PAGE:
Castellaw says, regardless of race or religion, anyone should have the freedom to serve for the country.

“Anybody that feels that they need to serve this country, that they wanna put their lives on the line, that they are patriotic and love this country, you should be able to serve,” Castellaw said.

The flags for the display were able for purchase at $25 each. All the funds raised for the event went towards supporting the Jackson Exchange Club and the Carl Perkins Center for the Prevention of Child Abuse.

JACKSON, Tenn. — The Boys & Girls Club of Jackson is gearing up for their summer program.

“We focus on the summer ‘brain gain’ instead of the summer learning loss,” Boys & Girls Club Executive Director Sabrina Anderson said.

Summer camp starts May 29 and ends July 13. They’ve got lots of activities planned that will take students all over Jackson.

“We’re going to be going swimming, we’ll go to the movies, we’ll be going to the Jackson Generals for the Super Splash Day,” Anderson said.

They’ll even visit the Boys & Girls Club in Brownsville for a game day.

The Jackson-Madison County Library is also preparing for their jam-packed summer.

“The library has eight weeks of summer library programs for all ages throughout the summer,” Jenci Spradlin, adult services librarian, said. “We kick that off June 2 and we end up on July 28, and there’s going to be things to do every single day of the week.”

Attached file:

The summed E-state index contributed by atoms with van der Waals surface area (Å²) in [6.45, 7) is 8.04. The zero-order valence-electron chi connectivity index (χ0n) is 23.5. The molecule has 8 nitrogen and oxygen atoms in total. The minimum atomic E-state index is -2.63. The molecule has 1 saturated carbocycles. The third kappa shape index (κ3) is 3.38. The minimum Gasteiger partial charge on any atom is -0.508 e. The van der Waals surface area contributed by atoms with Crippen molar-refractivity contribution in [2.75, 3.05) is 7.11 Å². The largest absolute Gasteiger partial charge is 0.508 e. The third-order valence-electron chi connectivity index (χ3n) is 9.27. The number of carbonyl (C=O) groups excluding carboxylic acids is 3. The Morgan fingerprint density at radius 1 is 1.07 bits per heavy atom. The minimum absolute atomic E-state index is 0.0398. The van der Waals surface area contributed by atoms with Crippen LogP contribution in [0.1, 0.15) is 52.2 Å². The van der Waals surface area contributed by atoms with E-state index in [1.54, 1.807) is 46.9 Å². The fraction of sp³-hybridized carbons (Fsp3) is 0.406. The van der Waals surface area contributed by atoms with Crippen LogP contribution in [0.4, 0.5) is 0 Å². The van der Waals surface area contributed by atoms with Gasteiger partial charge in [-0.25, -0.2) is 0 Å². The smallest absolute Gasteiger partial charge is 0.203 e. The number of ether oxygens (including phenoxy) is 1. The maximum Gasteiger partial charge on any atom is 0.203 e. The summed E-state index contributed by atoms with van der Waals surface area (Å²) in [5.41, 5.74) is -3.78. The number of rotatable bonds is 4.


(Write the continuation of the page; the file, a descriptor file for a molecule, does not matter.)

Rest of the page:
The theme for the library this summer is “libraries rock.” They’ll host everything from movie sing-a-longs to a rock, paper, scissors tournament.

“Everything for our summer program is free,” Spradlin said. “And also with our summer program we have challenge sheets for different age groups with different activities to do.”

And every person that completes a challenge sheet will get a ticket for a free admission to the Country Music Hall of Fame in Nashville.

If you’re looking to get outside this summer, the City of Jackson has several playgrounds to take your kids to all summer long. The Recreation and Parks Department also has several things planned including soccer camps, tennis camps and even an astronomy party.

For information about preteen vaccinations, visit the Centers for Disease Control website.

JACKSON, Tenn. — Three people have been indicted in U.S. District Court in Jackson after investigators found marijuana growing in a Madison County home.

William Bryan Cisco, 43, of Jackson, Michael Boutin, 58, of Oregon, and Tawni Boutin, 56, of Oregon, were indicted Monday by a federal grand jury.

According to a news release, investigators with Jackson-Madison County Metro Narcotics searched a home in Madison County and found a marijuana grow operation inside.

The release says investigators seized 20 pounds of marijuana and three pounds of butane hash oil from the home and a tour bus on the property.

Investigators also seized 11 firearms, $7,000, a Toyota Tacoma pickup truck, and the tour bus.

All three are charged with knowing and manufacturing or attempting to manufacture marijuana, possession with intent to distribute marijuana, and attempting to possess with the intent to distribute marijuana and marijuana concentrates.

Cisco faces an additional charge of possession of a firearm in the furtherance of a drug trafficking crime.

Michael Boutin and Tawni Boutin have previously been featured on the Discovery Channel show “Weed Country” as marijuana farmers.